Do those extra 66 outs - 66 more swings of the bat for his team - compensate for the 14 extra runs?  With his team scoring around 6 runs a game (i.e. 6 runs per 27 outs), it looks like a wash.  The better the hitters behind you, the more valuable the hitter is who takes walks and gets fewer outs - in Bonds' case, he didn't have a lot of great hitters behind him in either 2001 or 2002.  So I take the 2001 season, where he created more runs by himself and was more of a home threat - but only by a nose.   

 

     Note that his third MVP season, in 1993, may also be one of the top five seasons in baseball history.  Bonds put on a display of power and speed that the major leagues hadn't seen since Willie Mays.  His on-base average was the second-highest in the National League in the expansion era (trailing Joe Morgan in 1975), his slugging percentage was the highest in the majors during the expansion era, and his adjusted production (SLG + OBA, adjusted for ballpark effects and league average) in both 1993 and in 1992 (his second MVP season) was 207, the highest since Willie McCovey in 1969.

     Remember that back in those days, a lot fewer runs were scored - in 1992, the league ERA was just 3.50, and in 1993 it was 4.04.  As offense soared in the late 1990s (the average NL era rose to around 4.20 from 1994 to 1998, surged to over 4.50 in 1999 and 2000 and stood at 4.35 in 2001 - it was over 4.80 in the American League throughout all but one of these years, registering 4.65 in 1998) a few players have topped Bonds' on-base and slugging figures from the early 1990s, but his relative production numbers from 1992 and 1993 stand as the fifth and sixth highest (behind Mark McGwire in 1998, McCovey in '69 and Bonds in 2001 and 2002) of the expansion era.

     Even more remarkable, Bonds attained these figures despite a serious ballpark disadvantage; in 1992, Pittsburgh's Three Rivers Stadium - though generally a neutral park - depressed home runs by 25%.  1993 was even worse - Bonds moved to Candlestick Park in San Francisco, which was always tough on hitters and which reduced scoring by 17% that season. 

     Bonds added several dimensions to his performance that the other players of the expansion era (McGwire, Jeff Bagwell, Frank Thomas and Edgar Martinez) haven't been able to match.  Bonds stole 39 bases against just 8 CS, in 1992, and added 29 steals (versus 12 CS) in 1993.  In both years, he also played Gold Glove defense - his above-average range and extremely low error rate (3 errors in 1992 and 5 in 1993) saved, according to Total Baseball, 11 runs in 1992 and 5 in 1993, which is enough to make him the most complete player of our generation.  Although his 1992 season is ranked by Total Baseball as a little higher than 1993 (and the fourth best season all time), I believe that the two seasons are basically identical - the discrepancy lies in TB's flawed measure of defensive contribution, which relies on volatile statistics like putouts and assists to assess fielding runs.  But in 1992, he did get his team to the post-season and within one inning of the World Series - although he hit only .261 in the NLCS, he made it to the basepaths 12 times (more than anyone else in the Series except David Justice).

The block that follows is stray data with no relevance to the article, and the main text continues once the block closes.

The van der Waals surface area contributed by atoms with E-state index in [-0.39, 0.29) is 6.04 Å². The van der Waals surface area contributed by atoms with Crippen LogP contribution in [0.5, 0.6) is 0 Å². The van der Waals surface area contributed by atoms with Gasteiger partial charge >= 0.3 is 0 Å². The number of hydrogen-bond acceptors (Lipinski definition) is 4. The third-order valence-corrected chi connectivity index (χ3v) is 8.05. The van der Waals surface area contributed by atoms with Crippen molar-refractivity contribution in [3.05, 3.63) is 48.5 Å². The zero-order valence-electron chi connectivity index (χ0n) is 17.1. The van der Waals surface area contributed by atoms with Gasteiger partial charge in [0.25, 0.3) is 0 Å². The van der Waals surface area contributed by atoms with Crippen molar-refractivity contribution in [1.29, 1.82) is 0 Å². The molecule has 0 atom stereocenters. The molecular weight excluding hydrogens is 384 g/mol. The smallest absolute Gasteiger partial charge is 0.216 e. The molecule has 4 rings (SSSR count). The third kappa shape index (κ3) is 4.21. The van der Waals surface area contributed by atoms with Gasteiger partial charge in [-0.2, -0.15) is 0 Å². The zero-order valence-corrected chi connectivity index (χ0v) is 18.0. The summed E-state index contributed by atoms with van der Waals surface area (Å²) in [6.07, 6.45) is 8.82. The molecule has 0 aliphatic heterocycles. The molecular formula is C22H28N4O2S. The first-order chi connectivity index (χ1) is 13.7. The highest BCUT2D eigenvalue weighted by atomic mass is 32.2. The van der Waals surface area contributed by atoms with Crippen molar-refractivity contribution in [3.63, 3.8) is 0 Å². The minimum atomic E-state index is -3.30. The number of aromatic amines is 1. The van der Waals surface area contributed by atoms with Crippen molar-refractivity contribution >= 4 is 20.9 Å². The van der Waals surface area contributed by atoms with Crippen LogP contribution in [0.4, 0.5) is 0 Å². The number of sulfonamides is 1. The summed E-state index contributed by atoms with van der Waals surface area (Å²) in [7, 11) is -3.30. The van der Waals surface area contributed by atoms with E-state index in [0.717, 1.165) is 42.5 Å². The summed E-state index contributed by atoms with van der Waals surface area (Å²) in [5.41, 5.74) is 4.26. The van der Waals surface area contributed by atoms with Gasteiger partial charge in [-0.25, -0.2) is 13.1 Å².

In 1996, Bonds put up one more year for the record books - another year of tremendous offensive production, plus 40 steals (against just 7 CS), terrific baserunning and superb defense.

 

 

4. Honus Wagner - 1908, 1900, 1904, 1905

 

1908: 10 HR, 109 RBI, 100 R, .354 AVG, 308 TB, .415 OBA, .542 SLG, 54 BB, 53 SB

1900: 4 HR, 100 RBI, 107 R, .381 AVG, 302 TB, .434 OBA, .573 SLG, 41 BB, 38 SB

1904: 4 HR, 75 RBI, 97 R, .349 AVG, 255 TB, .423 OBA, .520 SLG, 59 BB, 53 SB

1905: 6 HR, 101 RBI, 114 R, .363 AVG, 277 TB, .427 OBA, .505 SLG, 54 BB, 51 SB

 

     The greatest shortstop of them all, Honus Wagner won 7 batting titles in the early 1900s while playing the most difficult defensive position with aplomb.  In 1908, he led the National League in hits (with 201), batting average, slugging percentage, on-base average, stolen bases, total bases and RBI.

     Maybe his stats don't look so hot when you compare them those posted by Bonds and Babe Ruth in their best seasons ... but then, neither Bonds nor Ruth played in 1908, the height of the Dead Ball Era and the lowest-scoring season in National League history.  A typical game in 1908 included 6.6 runs scored by both teams, combined.  In that context, Wagner's season looks mighty impressive because it was.

     What is most telling is how dominant Wagner was when compared to the other top hitters: his .542 slugging was 90 points better than Mike Donlin's .452 (only five players even slugged .400 or better!).  He led in OBA, one of only three players above .365.  He led in total bases by 308 to 268.  He led in batting average by .354 to .334, and was one of just five players to hit .300.  He led in RBI by just three (109 to 106), but only five players knocked in as many as 68.  He also led in hits, doubles, triples and stolen bases and was second in home runs, while playing a very good shortstop.

 

 

5. Cal Ripken, Jr. - 1984, 1991

 

1984: 27 HR, 86 RBI, 103 R, .304 AVG, 327 TB, .375 OBA, .510 SLG, 71 BB

1991: 34 HR, 114 RBI, 99 R, .323 AVG, 368 TB, .374 OBA, .566 SLG, 53 BB